Before pouring the concrete into the plaster mould I had made, I experimented with different mixes. I began by doing 4 different mixes; a 1:1 ratio of cement and concrete ballast (a mixture of sand, fine aggregates and coarse aggregates), 1:2, 1:3 and 1:4. Below are the images of how that turned out.
They are all quite similar, however the 1:4 mixes has more air bubble than the rest and the 1:1 mix is the hardest but is also quite brittle. I want the surface of the the form to be quite rough as the surface of mercury is heavily cratered, see below for a image of Mercury’s surface. I thought the 1:2 mix looked the best with no air gaps, cracks or bubbles and a little rougher than the 1:1 mix.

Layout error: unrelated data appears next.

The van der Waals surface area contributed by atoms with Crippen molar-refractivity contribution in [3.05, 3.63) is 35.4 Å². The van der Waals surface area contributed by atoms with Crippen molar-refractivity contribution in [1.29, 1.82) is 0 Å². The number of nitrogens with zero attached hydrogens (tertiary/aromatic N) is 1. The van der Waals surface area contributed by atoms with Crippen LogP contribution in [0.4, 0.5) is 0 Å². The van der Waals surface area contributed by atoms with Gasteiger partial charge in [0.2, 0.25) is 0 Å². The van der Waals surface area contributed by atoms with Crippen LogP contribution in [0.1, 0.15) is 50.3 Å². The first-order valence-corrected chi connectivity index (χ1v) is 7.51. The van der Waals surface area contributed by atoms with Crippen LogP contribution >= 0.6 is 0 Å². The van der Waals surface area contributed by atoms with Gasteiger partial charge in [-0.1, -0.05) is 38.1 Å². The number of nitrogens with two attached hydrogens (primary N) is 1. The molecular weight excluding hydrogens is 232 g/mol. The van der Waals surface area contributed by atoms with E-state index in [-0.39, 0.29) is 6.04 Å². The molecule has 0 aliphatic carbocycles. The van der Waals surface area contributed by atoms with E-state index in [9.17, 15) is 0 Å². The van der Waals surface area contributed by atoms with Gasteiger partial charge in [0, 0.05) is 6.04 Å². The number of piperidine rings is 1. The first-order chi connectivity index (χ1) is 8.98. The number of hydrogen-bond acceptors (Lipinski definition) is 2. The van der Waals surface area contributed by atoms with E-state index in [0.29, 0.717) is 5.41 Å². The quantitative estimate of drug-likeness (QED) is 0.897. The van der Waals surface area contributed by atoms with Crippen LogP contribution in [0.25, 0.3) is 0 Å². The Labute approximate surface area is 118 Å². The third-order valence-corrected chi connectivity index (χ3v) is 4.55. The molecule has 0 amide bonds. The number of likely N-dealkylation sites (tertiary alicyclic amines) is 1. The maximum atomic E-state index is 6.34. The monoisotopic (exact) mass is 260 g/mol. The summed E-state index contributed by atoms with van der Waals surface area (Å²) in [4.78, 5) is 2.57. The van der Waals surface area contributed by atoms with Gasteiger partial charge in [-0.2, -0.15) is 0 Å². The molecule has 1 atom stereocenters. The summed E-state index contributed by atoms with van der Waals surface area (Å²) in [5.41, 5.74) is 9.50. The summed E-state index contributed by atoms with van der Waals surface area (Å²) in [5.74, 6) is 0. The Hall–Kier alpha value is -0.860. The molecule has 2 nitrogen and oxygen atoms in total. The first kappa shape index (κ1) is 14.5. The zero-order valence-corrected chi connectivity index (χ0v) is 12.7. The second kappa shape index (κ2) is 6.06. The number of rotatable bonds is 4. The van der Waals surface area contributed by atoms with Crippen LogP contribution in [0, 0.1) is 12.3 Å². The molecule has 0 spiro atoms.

I did my first mix and poured it into the mould which was coated in Vaseline to create a barrier between the plaster and concrete. The first mix went wrong as the aggregates in the concrete were too big stopping the mould actually closing. So I have brought some sharp sand which I am going to mix with the concrete ballast, getting rid of largest of the stones in the mix by hand to give a smoother mix. The mix can’t be too fine however, as the aggregated give it strength. The mix also needs to be quite wet to allow it to run into the mould and settle on the surfaces of the form, but again, it can’t be too wet as this will weaken it. So I need to get a good ratio of water, small aggregates and sharp sand to get a mix will will run into the mould well filling all the gaps! The mix I will be using is 2:2:2 of cement, small aggregates and sharp sand.